Cake Theory 101At least a year ago, I played around with the idea of writing a few pieces on the theory and practice of making cakes. I decided to have a shot at developing a cake recipe from first principles. I had no idea what the first principles were, but I did have a collection of cook books and a basic knowledge of physics and chemistry to work from. I was inspired, for want of a better word, by a television foodie segment where someone presented an "Angel Food Cake" This confection was basically a meringue with some flour tossed into the mix and a raspberry puree stirred through once the batter was in the tin. The alleged cake used about twelve egg whites but no yolks, which struck me as rather wasteful. The segment should really have been followed by one on zabaglione or some other dish which would use up the twelve left-over egg yolks.
My irritation at the thought of all those wasted egg yolks was minor. What really got me going was the emphasis the presenter laid on the importance of aeration. I pretty much went through the ceiling when she was explaining how sifting your flour helped to add air to the batter. It's precisely this kind of superstitious nonsense that puts people off cookery, I thought, and set out to debunk as many cake superstitions as I could, at least to my own satisfaction.
I began with the recipe books, reading up on the preparation of various sponge cakes, to get an idea of what they all had in common. All of them begin with a foam consisting of very small air bubbles suspended in a mixture of egg-white and sugar or, in the case of the genois which I eventually chose as the basis for my very own original recipe, air bubbles suspended in a mixture of whole eggs and sugar. To this foam you add flour, flavourings and butter. All very simple when you think about it.
For debunking purposes, I decided that the cake was to be flourless. I settled on almond meal as its replacement. In most other respects, the cake would be a standard genois. To add a little moistness, I decided to incorporate a couple of layers of cooked fruit in the cake at cooking time; in the first version of the cake I used apples, lightly sauteed in butter with brown sugar and a little cardamom.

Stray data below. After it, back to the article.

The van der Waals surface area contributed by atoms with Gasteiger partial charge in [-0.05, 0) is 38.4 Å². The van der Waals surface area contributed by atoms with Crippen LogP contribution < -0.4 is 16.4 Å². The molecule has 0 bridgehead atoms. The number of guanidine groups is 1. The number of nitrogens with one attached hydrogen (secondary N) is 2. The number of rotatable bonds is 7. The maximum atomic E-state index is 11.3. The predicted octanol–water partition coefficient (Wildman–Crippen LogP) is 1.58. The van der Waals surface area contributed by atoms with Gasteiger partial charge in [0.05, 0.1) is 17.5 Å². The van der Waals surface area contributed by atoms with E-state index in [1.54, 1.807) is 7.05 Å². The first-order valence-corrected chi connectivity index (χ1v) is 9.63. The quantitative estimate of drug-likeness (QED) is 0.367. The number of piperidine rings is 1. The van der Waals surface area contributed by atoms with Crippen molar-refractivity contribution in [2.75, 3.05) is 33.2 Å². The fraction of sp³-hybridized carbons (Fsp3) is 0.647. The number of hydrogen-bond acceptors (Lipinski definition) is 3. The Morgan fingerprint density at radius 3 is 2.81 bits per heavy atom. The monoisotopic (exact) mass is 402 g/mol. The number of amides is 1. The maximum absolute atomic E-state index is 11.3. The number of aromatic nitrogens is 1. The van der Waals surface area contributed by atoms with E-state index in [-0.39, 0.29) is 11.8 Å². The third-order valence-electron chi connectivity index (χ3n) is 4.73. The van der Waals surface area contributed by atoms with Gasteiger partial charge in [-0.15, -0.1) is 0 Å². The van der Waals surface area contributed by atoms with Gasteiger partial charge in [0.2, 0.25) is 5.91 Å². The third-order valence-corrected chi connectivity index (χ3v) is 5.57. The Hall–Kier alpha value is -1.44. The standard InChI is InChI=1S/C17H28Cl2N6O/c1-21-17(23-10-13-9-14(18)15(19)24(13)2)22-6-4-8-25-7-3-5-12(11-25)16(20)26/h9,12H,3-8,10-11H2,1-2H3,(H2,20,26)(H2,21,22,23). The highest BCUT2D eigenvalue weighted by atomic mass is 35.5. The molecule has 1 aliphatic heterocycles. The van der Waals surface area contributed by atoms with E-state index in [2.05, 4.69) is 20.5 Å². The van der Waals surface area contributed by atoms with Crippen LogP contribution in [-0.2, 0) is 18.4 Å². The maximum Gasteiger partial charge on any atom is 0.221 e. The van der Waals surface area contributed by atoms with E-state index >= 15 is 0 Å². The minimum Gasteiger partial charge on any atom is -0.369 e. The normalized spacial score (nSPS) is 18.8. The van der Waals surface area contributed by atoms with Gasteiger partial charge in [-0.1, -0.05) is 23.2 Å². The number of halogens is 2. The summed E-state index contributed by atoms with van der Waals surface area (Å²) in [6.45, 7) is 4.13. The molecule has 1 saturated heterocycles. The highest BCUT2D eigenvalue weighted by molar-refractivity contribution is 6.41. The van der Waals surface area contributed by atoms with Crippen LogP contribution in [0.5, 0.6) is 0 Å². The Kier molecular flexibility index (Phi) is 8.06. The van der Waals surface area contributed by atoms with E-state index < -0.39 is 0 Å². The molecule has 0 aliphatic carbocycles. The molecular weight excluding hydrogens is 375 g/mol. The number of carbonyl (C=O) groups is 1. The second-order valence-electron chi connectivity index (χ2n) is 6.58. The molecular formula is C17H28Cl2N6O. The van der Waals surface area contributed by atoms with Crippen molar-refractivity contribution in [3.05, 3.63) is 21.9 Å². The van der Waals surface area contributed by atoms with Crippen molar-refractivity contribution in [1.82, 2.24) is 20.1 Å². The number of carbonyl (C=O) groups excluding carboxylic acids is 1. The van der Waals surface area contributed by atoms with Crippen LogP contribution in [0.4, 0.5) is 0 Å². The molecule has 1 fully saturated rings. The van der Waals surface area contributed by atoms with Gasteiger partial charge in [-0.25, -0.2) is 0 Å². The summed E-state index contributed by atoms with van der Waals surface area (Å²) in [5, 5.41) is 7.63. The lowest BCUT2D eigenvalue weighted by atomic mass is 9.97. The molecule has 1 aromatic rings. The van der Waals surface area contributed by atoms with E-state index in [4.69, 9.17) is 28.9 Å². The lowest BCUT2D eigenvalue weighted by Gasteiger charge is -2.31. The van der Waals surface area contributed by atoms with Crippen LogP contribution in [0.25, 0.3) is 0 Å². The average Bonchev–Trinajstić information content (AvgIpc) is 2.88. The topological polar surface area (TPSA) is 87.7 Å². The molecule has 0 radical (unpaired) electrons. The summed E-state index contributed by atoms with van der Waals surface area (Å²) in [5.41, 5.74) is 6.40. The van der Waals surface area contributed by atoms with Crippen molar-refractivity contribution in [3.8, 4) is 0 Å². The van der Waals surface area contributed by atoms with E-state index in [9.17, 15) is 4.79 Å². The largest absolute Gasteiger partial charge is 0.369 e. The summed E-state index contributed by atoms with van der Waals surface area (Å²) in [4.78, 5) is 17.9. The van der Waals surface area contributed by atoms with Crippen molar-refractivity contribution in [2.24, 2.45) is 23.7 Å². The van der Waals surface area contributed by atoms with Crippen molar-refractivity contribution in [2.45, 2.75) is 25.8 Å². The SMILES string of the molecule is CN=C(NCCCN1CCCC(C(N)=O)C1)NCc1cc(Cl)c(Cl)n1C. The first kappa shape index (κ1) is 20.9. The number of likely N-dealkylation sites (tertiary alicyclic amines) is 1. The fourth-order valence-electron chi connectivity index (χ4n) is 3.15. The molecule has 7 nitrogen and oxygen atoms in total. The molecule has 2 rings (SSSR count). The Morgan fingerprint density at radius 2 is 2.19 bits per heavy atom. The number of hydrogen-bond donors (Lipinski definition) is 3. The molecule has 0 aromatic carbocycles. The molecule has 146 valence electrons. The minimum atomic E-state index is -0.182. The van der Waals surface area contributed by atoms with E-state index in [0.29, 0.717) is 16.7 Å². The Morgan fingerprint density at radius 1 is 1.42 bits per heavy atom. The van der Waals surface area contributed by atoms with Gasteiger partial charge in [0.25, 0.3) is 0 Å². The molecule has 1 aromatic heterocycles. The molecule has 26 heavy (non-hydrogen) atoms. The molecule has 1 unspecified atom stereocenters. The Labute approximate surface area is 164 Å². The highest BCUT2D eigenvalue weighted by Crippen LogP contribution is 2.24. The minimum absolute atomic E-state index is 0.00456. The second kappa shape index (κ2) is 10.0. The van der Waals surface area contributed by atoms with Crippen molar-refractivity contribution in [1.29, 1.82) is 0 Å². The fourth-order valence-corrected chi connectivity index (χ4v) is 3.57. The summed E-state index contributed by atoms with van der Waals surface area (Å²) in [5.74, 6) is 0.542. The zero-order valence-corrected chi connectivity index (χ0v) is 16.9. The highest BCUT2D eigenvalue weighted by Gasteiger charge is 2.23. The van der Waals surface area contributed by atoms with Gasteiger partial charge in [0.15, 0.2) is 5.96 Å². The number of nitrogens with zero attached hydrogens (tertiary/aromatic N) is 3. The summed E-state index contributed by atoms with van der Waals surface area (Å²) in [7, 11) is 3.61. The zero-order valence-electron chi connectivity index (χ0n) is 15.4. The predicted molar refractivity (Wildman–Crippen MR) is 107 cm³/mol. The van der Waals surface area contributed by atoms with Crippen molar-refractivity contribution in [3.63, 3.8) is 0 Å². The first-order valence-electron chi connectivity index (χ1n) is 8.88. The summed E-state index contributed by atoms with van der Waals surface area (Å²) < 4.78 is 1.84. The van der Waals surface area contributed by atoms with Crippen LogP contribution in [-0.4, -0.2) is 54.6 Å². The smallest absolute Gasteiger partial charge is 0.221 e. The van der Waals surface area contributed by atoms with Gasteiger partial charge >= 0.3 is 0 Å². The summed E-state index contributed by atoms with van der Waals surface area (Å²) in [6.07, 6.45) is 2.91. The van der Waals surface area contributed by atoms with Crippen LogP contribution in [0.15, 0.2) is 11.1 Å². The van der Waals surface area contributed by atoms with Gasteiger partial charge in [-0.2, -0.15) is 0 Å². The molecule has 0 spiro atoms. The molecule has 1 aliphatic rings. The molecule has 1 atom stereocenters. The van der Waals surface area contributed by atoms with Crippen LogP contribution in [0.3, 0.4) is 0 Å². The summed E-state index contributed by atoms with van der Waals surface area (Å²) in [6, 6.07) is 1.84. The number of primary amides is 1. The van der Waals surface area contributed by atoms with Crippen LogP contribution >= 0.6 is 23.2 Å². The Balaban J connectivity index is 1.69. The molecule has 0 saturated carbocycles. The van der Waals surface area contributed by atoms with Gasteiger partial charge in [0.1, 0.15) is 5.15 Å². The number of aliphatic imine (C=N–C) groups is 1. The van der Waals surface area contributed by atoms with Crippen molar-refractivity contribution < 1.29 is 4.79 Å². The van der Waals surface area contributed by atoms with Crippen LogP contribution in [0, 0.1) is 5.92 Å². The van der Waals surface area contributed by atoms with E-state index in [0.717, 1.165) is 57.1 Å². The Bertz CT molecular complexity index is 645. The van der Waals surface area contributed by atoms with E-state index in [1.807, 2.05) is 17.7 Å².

The result was interesting; it rose quite well in the oven, and promptly collapsed once cooking was complete. Unfortunately, the substitution of almond meal for flour wasn't as straightforward as I thought; 100 grams of almond meal didn't do the work of 100 grams of flour. The end result, while edible, was not a cake. It was more like a very thick pancake. It might make an acceptable clafouti, once cherries were in season, but they weren't and that was the end of it.
I did a little thinking about the problem and, in particular, what the flour in a cake is supposed to do. What is flour after all? It's ground up wheat, and mostly it consists of starch. In the process of cooking, the flour absorbs moisture and bulks up. Ah-ha! If I was going to substitute nut meal for flour, I needed to use enough of it to match the bulk of the cooked flour. Or something like that. One thing was clear; almond meal is impossible to sift, so sifting wasn't going to contribute anything to raising the cake. All the lift was going to come from that foamy mixture of air, eggs and sugar.
So, on to version two; I worked out the conversion of 100 grams of flour into cup measure, and had a bit of a think about how many cups of almond meal would equal one cup of flour. I figured I needed at least as many ground up bits of almond in my mix as there would be flour particles in a cup of flour. I settled on doubling the volume measure for starters. Plus, when I came to mix the almond meal into the frothed up eggs, I would have to keep an eye on the consistency of the batter and adjust quantities as I went on. Nonetheless, it was all very simple when you think about it.